Jammu: All Parties Migrants Coordination Committee (APMCC) on Thursday called on Lieutenant Governor Manoj Sinha here and alleged that there are vested interests in the union territory administration who are creating unnecessary hurdles in the working of migrant employees in the Valley.
It also raised with the Lt Governor other issues being faced by the Prime Minister's Package employees, including harassment, promotion, transfer and accommodation, spokesperson, APMCC, King C Bharati said.
"The Kashmiri Migrant PM Package Employees are working in Kashmir valley on a special package created exclusively for them and are in a sense ambassadors of people to people contact for return of normalcy and final and dignified return of Kashmiri Pandits to the valley, chairman, APMCC, Vinod Pandit said in a memorandum submitted to the Lt Governor.
However, there are certain vested interests in the state administration who are hellbent on damaging and failing this visionary step of the Government of India by creating unnecessary hurdles in the smooth working of these employees under one or the other pretext, he alleged.
While there are numerous such instances, we bring to your kind attention a few of them which include harassment to junior assistants recruited in 2017 in rural development, finance, planning, transport, animal husbandry departments whose recruitment is on the verge of being cancelled due to the tough stance adopted by these departments seeking clarifications on petty things even as the candidates are graduates and have passed the type tests on merit, the memorandum said.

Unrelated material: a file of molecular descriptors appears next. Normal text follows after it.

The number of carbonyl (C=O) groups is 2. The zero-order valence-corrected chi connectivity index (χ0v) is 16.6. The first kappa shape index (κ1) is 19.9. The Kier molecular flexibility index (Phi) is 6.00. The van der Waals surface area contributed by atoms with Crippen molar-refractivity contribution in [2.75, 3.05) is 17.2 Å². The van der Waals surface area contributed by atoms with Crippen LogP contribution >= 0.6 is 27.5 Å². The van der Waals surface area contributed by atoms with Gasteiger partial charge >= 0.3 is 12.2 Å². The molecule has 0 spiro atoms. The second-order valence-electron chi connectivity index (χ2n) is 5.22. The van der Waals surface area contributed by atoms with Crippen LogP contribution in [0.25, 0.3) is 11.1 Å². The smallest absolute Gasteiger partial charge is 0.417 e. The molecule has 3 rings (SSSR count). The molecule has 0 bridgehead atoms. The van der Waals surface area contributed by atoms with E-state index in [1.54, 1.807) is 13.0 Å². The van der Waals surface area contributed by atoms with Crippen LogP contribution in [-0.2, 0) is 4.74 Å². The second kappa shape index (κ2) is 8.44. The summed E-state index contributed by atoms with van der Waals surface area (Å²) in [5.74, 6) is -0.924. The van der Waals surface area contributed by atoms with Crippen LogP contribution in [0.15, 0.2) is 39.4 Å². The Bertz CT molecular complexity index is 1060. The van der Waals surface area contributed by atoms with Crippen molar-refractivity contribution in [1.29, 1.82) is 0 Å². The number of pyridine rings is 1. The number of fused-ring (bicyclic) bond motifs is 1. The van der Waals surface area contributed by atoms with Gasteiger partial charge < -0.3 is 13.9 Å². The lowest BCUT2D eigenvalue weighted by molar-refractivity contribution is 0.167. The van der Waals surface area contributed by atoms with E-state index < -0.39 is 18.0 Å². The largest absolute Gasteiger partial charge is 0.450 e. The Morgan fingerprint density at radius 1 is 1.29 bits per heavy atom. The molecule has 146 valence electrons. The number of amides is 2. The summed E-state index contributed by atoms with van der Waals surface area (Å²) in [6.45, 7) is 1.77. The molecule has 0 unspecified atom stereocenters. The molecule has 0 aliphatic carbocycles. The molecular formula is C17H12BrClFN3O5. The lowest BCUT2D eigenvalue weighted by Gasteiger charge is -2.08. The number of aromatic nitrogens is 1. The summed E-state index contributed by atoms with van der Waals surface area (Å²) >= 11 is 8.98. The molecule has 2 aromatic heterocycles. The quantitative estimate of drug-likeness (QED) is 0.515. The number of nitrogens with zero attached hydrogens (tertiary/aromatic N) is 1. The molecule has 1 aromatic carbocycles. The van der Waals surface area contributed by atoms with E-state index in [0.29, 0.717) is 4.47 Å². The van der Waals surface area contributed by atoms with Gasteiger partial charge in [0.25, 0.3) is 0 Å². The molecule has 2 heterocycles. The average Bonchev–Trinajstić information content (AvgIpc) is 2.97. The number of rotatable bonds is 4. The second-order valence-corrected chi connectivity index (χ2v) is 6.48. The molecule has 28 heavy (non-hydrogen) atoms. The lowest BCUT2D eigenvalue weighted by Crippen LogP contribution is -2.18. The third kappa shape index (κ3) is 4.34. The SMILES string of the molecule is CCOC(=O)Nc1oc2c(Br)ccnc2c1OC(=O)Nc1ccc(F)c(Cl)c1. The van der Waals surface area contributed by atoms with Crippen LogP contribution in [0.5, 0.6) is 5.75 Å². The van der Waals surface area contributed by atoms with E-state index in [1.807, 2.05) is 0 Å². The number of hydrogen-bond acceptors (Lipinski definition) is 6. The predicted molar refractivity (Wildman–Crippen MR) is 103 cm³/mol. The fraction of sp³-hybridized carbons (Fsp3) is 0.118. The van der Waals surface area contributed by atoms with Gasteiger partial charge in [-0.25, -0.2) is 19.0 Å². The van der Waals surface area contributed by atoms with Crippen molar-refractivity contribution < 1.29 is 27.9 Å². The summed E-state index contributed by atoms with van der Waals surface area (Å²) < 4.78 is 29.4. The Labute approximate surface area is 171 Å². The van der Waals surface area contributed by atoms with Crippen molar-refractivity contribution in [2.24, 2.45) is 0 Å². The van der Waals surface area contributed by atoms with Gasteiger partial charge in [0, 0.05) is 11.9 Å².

In this regard, we urge you (LG) to call a meeting of the heads of the departments and the Chief Secretary and sort out the issues urgently as it has put the careers of many young Kashmiri migrants at stake besides discouraging other youngsters from joining services in the Kashmir Valley, it said.
Besides Pandit and Bharati, general secretary of APMCC Arun Kandroo was part of the delegation that called on the LG.
Be Part of Quality Journalism
Quality journalism takes a lot of time, money and hard work to produce and despite all the hardships we still do it. Our reporters and editors are working overtime in Kashmir and beyond to cover what you care about, break big stories, and expose injustices that can change lives. Today more people are reading Kashmir Observer than ever, but only a handful are paying while advertising revenues are falling fast.